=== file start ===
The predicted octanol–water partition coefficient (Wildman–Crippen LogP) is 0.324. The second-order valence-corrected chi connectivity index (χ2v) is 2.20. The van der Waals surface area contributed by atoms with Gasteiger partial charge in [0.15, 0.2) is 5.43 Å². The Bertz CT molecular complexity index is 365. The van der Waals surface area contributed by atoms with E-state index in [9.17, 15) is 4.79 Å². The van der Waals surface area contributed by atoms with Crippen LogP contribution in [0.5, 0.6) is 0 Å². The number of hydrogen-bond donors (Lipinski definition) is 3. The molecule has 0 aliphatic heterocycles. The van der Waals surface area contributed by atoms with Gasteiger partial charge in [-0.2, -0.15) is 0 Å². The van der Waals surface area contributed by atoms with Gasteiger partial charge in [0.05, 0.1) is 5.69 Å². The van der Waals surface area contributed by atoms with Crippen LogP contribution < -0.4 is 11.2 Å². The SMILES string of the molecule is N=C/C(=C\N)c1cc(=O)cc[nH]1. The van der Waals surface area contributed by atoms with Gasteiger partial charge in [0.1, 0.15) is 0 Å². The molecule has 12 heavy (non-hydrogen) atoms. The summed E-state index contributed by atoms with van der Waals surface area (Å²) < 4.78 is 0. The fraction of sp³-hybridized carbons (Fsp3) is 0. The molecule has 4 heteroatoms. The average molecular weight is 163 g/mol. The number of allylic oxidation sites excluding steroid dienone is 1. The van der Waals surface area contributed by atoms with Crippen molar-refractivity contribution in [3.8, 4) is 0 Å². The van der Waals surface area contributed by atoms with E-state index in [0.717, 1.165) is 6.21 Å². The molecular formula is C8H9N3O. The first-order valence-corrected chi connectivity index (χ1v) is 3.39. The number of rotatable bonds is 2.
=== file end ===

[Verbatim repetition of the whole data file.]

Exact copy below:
The predicted octanol–water partition coefficient (Wildman–Crippen LogP) is 0.324. The second-order valence-corrected chi connectivity index (χ2v) is 2.20. The van der Waals surface area contributed by atoms with Gasteiger partial charge in [0.15, 0.2) is 5.43 Å². The Bertz CT molecular complexity index is 365. The van der Waals surface area contributed by atoms with E-state index in [9.17, 15) is 4.79 Å². The van der Waals surface area contributed by atoms with Crippen LogP contribution in [0.5, 0.6) is 0 Å². The number of hydrogen-bond donors (Lipinski definition) is 3. The molecule has 0 aliphatic heterocycles. The van der Waals surface area contributed by atoms with Gasteiger partial charge in [-0.2, -0.15) is 0 Å². The van der Waals surface area contributed by atoms with Gasteiger partial charge in [0.05, 0.1) is 5.69 Å². The van der Waals surface area contributed by atoms with Crippen LogP contribution < -0.4 is 11.2 Å². The SMILES string of the molecule is N=C/C(=C\N)c1cc(=O)cc[nH]1. The van der Waals surface area contributed by atoms with Gasteiger partial charge in [0.1, 0.15) is 0 Å². The molecule has 12 heavy (non-hydrogen) atoms. The summed E-state index contributed by atoms with van der Waals surface area (Å²) < 4.78 is 0. The fraction of sp³-hybridized carbons (Fsp3) is 0. The molecule has 4 heteroatoms. The average molecular weight is 163 g/mol. The number of allylic oxidation sites excluding steroid dienone is 1. The van der Waals surface area contributed by atoms with Crippen molar-refractivity contribution in [3.8, 4) is 0 Å². The van der Waals surface area contributed by atoms with E-state index in [0.717, 1.165) is 6.21 Å². The molecular formula is C8H9N3O. The first-order valence-corrected chi connectivity index (χ1v) is 3.39. The number of rotatable bonds is 2.